Pavement Types

Hard surfaced pavements, which make up about 67 percent of U.S. roads and 70 percent of Washington State roads are typically categorized into flexible and rigid pavements:

  • Flexible pavements.  Those which are surfaced with bituminous (or asphalt) materials.  These types of pavements are called “flexible” since the total pavement structure “bends” or “deflects” due to traffic loads.  A flexible pavement structure is generally composed of several layers of materials which can accommodate this “flexing”.
  • Rigid pavements.  Those which are surfaced with portland cement concrete (PCC).  These types of pavements are called “rigid” because they are substantially stiffer than flexible pavements due to PCC’s high stiffness.

Each of these pavement types distributes load over the subgrade in a different fashion.  Rigid pavement, because of PCC’s high stiffness, tends to distribute the load over a relatively wide area of subgrade.  The concrete slab itself supplies most of a rigid pavement’s structural capacity.  Flexible pavement uses more flexible surface course and distributes loads over a smaller area.  It relies on a combination of layers for transmitting load to the subgrade.  This Guide focuses on flexible pavements.

In general, both flexible and rigid pavements can be designed for long life (e.g., in excess of 35 years) with only minimal maintenance.  Both types have been used for just about every classification of road.  Certainly there are many different reasons for choosing one type of pavement or the other, some practical, some economical, and some political.  As a point of fact, 95 percent of U.S. paved roads are surfaced with bituminous (asphalt) materials (FHWA 2009).

HMA Mix Types

The most common type of flexible pavement surfacing in the U.S. is hot mix asphalt (HMA).  Hot mix asphalt is known by many different names such as hot mix, asphalt concrete (AC or ACP), asphalt, blacktop or bitumen.  For clarity, this Guide makes a conscious effort...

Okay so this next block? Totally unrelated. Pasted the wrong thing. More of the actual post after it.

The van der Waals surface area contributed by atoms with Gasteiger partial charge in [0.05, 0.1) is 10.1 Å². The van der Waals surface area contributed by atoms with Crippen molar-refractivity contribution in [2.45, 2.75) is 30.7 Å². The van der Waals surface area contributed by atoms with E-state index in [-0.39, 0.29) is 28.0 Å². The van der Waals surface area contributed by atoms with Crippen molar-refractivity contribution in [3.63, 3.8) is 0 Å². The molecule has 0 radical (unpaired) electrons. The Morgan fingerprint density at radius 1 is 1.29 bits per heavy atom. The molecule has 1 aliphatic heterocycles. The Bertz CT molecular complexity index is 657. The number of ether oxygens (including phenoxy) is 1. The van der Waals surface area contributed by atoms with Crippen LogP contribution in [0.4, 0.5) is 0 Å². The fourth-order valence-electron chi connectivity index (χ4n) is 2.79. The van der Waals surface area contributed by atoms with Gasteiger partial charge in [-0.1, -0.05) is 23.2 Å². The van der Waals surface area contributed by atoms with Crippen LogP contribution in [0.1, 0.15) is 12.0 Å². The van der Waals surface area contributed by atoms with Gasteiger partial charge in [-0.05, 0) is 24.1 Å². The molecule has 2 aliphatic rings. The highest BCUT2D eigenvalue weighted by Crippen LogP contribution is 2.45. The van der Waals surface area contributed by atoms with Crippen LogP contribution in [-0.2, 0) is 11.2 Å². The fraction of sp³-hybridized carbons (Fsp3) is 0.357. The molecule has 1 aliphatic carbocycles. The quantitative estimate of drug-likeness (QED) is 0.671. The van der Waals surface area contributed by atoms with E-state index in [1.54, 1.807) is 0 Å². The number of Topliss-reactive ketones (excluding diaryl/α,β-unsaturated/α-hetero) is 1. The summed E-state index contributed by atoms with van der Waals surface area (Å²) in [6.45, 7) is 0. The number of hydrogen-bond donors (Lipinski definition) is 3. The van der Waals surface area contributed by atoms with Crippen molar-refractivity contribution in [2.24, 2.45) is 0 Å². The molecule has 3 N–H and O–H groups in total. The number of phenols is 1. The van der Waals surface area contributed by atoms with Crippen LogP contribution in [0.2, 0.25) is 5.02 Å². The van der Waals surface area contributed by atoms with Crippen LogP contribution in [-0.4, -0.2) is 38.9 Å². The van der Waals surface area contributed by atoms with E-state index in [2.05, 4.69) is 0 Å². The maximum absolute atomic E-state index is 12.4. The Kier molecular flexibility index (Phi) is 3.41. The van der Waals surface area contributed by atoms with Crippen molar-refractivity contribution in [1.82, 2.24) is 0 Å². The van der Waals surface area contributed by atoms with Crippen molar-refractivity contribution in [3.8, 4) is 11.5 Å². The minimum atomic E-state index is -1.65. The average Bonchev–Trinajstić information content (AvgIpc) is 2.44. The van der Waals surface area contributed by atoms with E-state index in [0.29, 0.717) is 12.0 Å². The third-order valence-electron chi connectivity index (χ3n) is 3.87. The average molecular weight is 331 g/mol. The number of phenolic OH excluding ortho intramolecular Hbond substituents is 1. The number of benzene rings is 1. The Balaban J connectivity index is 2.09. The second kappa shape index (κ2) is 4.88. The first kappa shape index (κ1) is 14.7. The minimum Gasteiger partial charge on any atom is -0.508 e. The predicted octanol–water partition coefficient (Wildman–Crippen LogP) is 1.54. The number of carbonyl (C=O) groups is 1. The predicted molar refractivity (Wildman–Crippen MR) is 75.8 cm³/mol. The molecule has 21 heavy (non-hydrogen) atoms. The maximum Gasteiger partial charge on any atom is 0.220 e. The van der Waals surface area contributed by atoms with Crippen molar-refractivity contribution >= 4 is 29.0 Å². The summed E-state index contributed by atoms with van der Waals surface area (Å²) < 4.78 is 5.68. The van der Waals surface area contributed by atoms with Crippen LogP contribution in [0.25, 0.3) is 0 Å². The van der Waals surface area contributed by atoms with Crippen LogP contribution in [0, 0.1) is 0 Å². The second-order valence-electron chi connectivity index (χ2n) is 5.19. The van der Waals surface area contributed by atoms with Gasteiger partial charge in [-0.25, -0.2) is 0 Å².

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Standard Washington State Hot Mix Asphalt Types

This section lists the standard HMA  mixes used in Washington State both today and prior to changing from the Hveem mix design method.  Most modern HMAs are listed to designate both the nominate maximum aggregate size of the mix and the PG (Performance Grade) of...

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Recycled HMA

HMA is one of the most recycled products in the U.S.  As much as 100 million tons of HMA are milled off roads during resurfacing and widening projects each year.  Of this amount, 80 million tons (80 percent) are recycled as "reclaimed asphalt pavement" (RAP)...

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Asphalt Treated Base (ATB)

Asphalt treated base (ATB) is a dense-graded (but more permeable) HMA with a wide gradation band and lower asphalt content intended for use as a stabilizing base course and intended to be used in conjunction with a top/ wear course of street/ highway grade HMA...

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"Superpave" is an overarching term for the results of the asphalt research portion of the 1987 - 1993 Strategic Highway Research Program (SHRP).  Superpave consists of (1) an asphalt binder specification, (2) an HMA mix design method and (3) HMA tests and performance...

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